G. Michael Strock, National Episcopal Historians and Archivists board member and head of its publication committee, has been calling dioceses at random to learn what is being done in Episcopal archives and history. His call to the Diocese of Southwestern Virginia netted him this story of a novel approach to producing parish histories.
Parish histories are valuable sources of information — for the clergy, the congregation, and for archivists and historians. They are not always easy to research and write and are often done quickly to meet an aniversary or other "big event". Producing a parish history is rewarding but the parishioners are not always knowledgeable about layout and design, printing techniques, and the minutiae of publishing a book. What if there were a company that specialized in high quality, affordable local histories for churches, libraries, and other organizations?
Surprisingly, such a company does exist. Located in Staunton, Virginia, Lot's Wife Publishing Company deals exclusively with historical works, handling everything from research through publication. Two of the founding partners are lifelong Episcopalians. Katharine Brown, holder of a Ph.D. from Johns Hopkins University, has been historiographer of the Diocese of Southwestern Virginia for 20 years and has written a history of the diocese. Nancy Sorrells, a graduate of Bridgewater College with an M.A. in Local History from James Madison University, has written the history of her parish, Good Shepherd, in Folly Mills. The other two partners, J. Susanne Simmons and Dorothy Boyd-Rush, have specialties in African-American research and German church and family history in addition to teaching and college administration.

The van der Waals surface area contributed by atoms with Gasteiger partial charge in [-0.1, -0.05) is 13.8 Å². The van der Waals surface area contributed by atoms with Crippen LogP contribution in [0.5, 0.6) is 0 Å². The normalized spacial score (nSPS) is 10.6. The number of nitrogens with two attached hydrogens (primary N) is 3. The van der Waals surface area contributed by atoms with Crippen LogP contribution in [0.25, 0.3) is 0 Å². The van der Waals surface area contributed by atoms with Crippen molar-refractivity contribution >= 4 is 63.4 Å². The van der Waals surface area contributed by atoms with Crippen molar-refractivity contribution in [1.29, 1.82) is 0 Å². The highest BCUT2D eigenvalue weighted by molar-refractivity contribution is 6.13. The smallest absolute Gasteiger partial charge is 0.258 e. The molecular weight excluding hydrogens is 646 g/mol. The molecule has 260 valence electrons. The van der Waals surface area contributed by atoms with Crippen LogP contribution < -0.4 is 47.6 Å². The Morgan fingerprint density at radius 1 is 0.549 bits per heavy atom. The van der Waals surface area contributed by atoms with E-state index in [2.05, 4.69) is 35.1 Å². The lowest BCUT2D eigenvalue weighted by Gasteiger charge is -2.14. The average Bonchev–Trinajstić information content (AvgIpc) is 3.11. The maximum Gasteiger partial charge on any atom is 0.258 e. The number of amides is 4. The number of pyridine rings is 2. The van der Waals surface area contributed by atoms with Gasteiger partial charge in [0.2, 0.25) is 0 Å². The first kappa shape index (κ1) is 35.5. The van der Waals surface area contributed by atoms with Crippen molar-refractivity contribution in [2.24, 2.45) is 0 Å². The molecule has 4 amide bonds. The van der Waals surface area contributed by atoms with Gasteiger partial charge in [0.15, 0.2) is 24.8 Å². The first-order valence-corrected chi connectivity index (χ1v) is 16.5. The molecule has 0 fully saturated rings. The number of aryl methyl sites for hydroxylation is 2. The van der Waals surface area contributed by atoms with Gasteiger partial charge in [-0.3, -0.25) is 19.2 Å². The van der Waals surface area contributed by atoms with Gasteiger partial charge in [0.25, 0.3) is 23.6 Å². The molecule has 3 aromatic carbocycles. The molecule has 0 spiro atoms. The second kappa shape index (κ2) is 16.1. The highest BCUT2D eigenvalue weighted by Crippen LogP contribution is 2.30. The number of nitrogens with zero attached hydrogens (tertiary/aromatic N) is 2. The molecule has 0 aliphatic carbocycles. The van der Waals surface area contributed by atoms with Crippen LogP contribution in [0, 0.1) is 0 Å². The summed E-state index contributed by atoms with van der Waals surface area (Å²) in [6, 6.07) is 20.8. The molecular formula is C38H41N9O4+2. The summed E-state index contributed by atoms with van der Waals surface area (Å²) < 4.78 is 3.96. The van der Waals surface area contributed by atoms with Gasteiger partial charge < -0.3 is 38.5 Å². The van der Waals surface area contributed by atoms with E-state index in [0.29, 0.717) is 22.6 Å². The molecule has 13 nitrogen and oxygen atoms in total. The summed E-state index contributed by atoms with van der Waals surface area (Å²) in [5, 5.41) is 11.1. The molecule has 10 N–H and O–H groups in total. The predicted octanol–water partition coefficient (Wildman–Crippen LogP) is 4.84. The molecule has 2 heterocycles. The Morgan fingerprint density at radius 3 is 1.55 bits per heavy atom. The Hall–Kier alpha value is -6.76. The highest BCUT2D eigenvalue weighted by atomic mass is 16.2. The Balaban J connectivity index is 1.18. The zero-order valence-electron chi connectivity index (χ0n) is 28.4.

The idea for a history-specific pupblishing company evolved over the years when three of the partners encountered each other in one work setting after another. The company was formed in 1995, and it's been busy ever since.
After much discussion , the partners chose to name the company after Lot's wife — "who stopped to look back- history's first recorded female historian." As Dr. Brown notes: "Lot's Wife is not a vanity press that will publish anything you bring to them, mistakes and all. We won't do that. We reserve the right to edit and, in fact, if we think something isn't worth publishing, we won't do it. The bottom line isn't the bottom line for us." The goal, rather, is quality — good quality.
The group has completed and delivered histories of four Virginia churches — Trinity Episcopal, Staunton; Christ Episcopal, Winchester; Salem Evangelical Lutheran, Mount Sidney; and Second Presbyterian, Winchester — and published three books for the Foundation for Historic Christ Church in Irvington. Other works include the award-winning history of Staunton Public Library, and they have assisted others in getting various manuscripts published.
The company does no advertising. "If we advertised," says Ms. Sorrells, "we'd be swamped." Word about the company is spread by those who have seen the finished product, such as the Rev. John Lane, rector of the 250-year-old Trinity Church, Staunton, whose parish history was the group's first official publication. He lauds the group for thoroughness and meeting both deadline and budget.
Looking back for this quartet has been anything but a disaster. The challenge of historical research, the power of putting words on paper, and the pride of seeing a job well done have brought the participants in Lot's Wife a strong measure of personal and professional satisfaction not found, they say, when "marching to someone else's drumbeat."